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Uwe Boll’s “The Final Storm” better (and worse) than the director’s standard.

Uwe Boll’s “The Final Storm” better (and worse) than the director’s standard. (photo)

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Uwe Boll may not make interesting movies, but he’s a pretty interesting guy. For years, he’s sustained a career as the Max Bialystock of B-grade video game movies, exploiting a German tax loophole that required movie investors only pay taxes on films that made profits, and gave Boll a legitimate reason to make films like “House of the Dead” and “Alone in the Dark” as bad as they could possibly be. And ho boy did he succeed.

But successfully making unsuccessful movies revealed one of Dr. Boll’s strange quirks: though he made schlock, he craved respectability. When his exploitative films got poor reviews, he fought back. Desperate to prove his films were better than their reputation — and by association, that he was better filmmaker than his reputation — Boll angrily confronted people who panned his films and even boxed bloggers who had dared to make fun of him. (He won too.) I’m not entirely sure how kicking the shit out of a nerd proves the quality of a film, but whatever.

Since Germany closed that tax loophole, the quality of Boll’s films have improved, but his attitude remains unchanged. Now, instead of challenging his critics in public, he’s taken to expressing his rage in his movies. His recent “Rampage” — hailed as “a good Uwe Boll” movie” when it played last fall at Fantastic Fest — is a technically well-made and and utterly hateful cinematic attack on humanity. Boll seems to argue in favor of wholesale slaughter by portraying the subject of his film, a kid who goes on a murderous, vengeful killing spree, in a sympathetic light.

The rationale provided is that society has essentially destroyed the world with its greed and waste. We don’t deserve to survive and hey, at the rate we’re going, we probably won’t survive. So what’s wrong with speeding the process along with some assault rifles? Whether Boll is genuinely concerned about the environment or just using it as very convenient excuse and outlet for his revenge fantasies, I leave to you to decide.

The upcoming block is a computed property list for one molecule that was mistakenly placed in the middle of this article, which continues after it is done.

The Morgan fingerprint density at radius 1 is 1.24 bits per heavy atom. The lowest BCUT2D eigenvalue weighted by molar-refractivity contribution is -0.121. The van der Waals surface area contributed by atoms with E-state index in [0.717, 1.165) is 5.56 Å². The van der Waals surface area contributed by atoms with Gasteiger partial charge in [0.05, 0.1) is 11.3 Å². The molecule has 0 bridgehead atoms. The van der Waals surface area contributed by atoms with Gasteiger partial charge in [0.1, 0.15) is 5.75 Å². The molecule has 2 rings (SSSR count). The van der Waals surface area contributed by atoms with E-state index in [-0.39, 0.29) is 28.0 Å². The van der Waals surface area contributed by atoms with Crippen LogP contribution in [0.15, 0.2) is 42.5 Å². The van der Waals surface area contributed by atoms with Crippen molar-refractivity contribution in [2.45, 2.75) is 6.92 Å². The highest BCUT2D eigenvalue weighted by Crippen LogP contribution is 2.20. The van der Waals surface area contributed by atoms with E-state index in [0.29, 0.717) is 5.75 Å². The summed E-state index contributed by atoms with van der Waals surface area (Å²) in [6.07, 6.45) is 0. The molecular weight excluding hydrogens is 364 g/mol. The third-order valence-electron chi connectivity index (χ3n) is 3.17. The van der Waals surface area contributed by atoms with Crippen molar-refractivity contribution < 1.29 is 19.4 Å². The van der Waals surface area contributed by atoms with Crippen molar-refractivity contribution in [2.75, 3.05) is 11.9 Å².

05202010_uweboll3.png“Rampage” comes out on DVD on July 1st, but the prolific Boll has already completed two more films, one of which is already available on DVD and Netflix Watch Instantly. Entitled “The Final Storm,” it also mines Boll’s newfound eco-panic, and opens with a montage of actual news reports of horrifying events from around the globe: hurricanes, floods, protests, etc.

Clearly, someone watched the teaser trailer for “The Road”, and based on the first half of “The Final Storm,” I would guess someone was a fan of the rest of “The Road” as well; Boll’s film has a very similar story of an average American family forced to deal with the harsh reality of the end of the world in a cold, dank, and woodsy setting following a vague and unexplained cataclysm.

While Boll’s films have improved, he’s still no John Hillcoat. For such a dark and depressing subject, there sure are a lot of inappropriately timed sex scenes. And it wouldn’t be an Uwe Boll movie without a few glaring continuity gaffes; my favorite is the fact that the morning following the film’s opening torrential rainstorm — one that characters claim has been going on for a week, mind you — Tom (Steve Bacic) goes to his neighbor’s farm, where the ground is completely dry.

Best of all, though, the movie takes an inexplicable turn into “Cape Fear” territory in its second half, as a mysterious stranger (played by Luke Perry) is revealed to be a homicidal killer. Or, rather, Tom suspects he is a homicidal killer, even though Perry’s character is extremely well-dressed and polite and offers very little indication that he’s worthy of any suspicion.

Despite the fact that the world is ending and Tom really should have his mind on other things, he devotes all of his energy to proving Perry is a bad dude. One might argue this is Boll’s attempt to portray the toll that an apocalypse has on the fragile psyches of its survivors, except Perry is — SPOILER ALERT!! — actually a killer, which makes Tom right instead of paranoid. And if you’re wondering whether the whole end-of-the-world thing gets any clarification or resolution, it does. After ignoring the apocalypse for the entire second half of “The Final Storm,” Boll spends the film’s final 40 seconds –yes, 40 seconds, I timed it — settling it with a single line of dialogue and a hilariously bombastic final image.

05202010_uweboll1.pngSuch a ludicrously abrupt ending reminded me of slapdash quality I loved about Boll’s earlier movies, but mostly this is, like “Rampage,” a sad, dour film with unhappy people living out miserable lives at the end of the world. Despite a few snafus, the film is far better shot and acted than Boll’s earlier work, but in some ways, he’s become a better filmmaker and a worse entertainer all at the same time.

Movies like his epically atrocious “Alone in the Dark” had a real gusto, a WTF energy that, when coupled with their endless continuity gaffes, bad acting, nonsensical plots, and convoluted text crawls, made them incredibly fun to watch. In a world that has embraced movies like “The Room” and “Birdemic,” Uwe Boll could have been the Edward D. Wood Jr. of his generation, if only he wanted to be. Clearly, he has much higher ambitions. Watching to see if he ever achieves them will be interesting as well.